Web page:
By Ron Hayes
The pineapples are back in Pineapple Grove.
Welcome them, please, as they welcome you.
In 2008, mural artist Anita Lovitt adorned the east wall of the Chloe Building — now called the Deb — at 135 E. Atlantic Avenue with “Dancing Pineapples,” a quintet of tumbling pineapples.
For the next 13 years, visitors approaching the archway to the Pineapple Grove Arts District on Northeast Second Avenue were welcomed by the dancing pineapples.
Today, Pineapple Grove is a neighborhood of boutiques, bistros, galleries and salons. A century ago, it was a genuine pineapple grove.
And two centuries before that, 17th-century traders carrying the exotic fruit from the Caribbean to New England sailed perilous seas. Some sea captains were said to display a pineapple outside their homes to announce their safe return, and to serve pineapples was a symbol of hospitality.
Pineapples symbolize a warm welcome.
But alas, a professional dancer’s life is short, and in the summer of 2021, water damage required repairs to the wall, new stucco and new windows.
The repairs left gray patches. The dancers could dance no more and were retired.
Now those “Dancing Pineapples” have been replaced by “Pineapple Paradise,” a new mural by a new artist that’s 30% bigger, filling the entire 88-by-25-foot wall with pineapples, palm trees and swooping seabirds against backgrounds of a variety of colors.
These pineapples grew in the mind of the Grabster, the artist commissioned to bring them back by Lee Cohen — who manages and owns the building along with his family — working with Glayson LeRoy of the Galera Collective, who curated the project.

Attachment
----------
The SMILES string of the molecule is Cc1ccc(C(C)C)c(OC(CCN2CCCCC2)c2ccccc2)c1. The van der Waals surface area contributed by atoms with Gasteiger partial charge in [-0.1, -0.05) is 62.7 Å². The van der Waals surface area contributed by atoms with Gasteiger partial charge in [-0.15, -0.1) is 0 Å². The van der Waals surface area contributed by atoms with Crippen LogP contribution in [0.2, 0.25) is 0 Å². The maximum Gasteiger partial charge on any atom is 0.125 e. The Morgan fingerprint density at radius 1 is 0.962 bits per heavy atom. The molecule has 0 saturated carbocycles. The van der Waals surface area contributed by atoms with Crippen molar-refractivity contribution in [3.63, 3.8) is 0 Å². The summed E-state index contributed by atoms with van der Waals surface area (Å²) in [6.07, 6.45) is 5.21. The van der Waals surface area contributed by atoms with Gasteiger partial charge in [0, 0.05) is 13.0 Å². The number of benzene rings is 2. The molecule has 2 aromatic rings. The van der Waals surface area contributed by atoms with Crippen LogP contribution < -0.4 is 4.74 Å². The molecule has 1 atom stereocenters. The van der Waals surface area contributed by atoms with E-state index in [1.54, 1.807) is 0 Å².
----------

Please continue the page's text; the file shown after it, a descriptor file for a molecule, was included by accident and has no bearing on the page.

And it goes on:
The proposal was approved by the city’s Public Art Advisory Board on March 27, but no public money was involved. The Cohen family paid for the mural.
And the Grabster went to work.
“Altogether, it took about a week and a half, with some breaks for rain,” the Grabster said one Wednesday morning as he put a few finishing touches on the north end. “The large areas were done with Home Depot latex paints applied with a roller, but all the rest is freehand with spray paint. The closer I hold the can, the finer the line.”
He smiled. “I didn’t want it to look like artificial intelligence.”
Now before you ask, no, his parents did not name him the Grabster.
When not creating art, he is Marcus Borges, 40, from Mineola, Long Island, now of Fort Lauderdale.
“In high school, I was into the whole hip-hop scene in New York,” he explained. “Graffiti, rap battles and break dancing. So, I took the G from graffiti, the ra from rap, and the b from “break dancing” and got Grab. The Grabster.”
He’s been painting graffiti since he was 17, first in New York, “legally and illegally,” and since he moved to Boca Raton for high school and studying painting at FAU, professionally — and legally.
As he worked, passersby paused to admire the work.
Roger Caine and his wife, Linda Hubbard, were impressed.
“I love it,” Caine enthused. “The colors, the brightness.” He searched for a word. “The boldness!”
The Grabster did admit to having heard one discouraging word, however.
“Those colors are very Miami,” a passing naysayer said. “They’re not Delray.”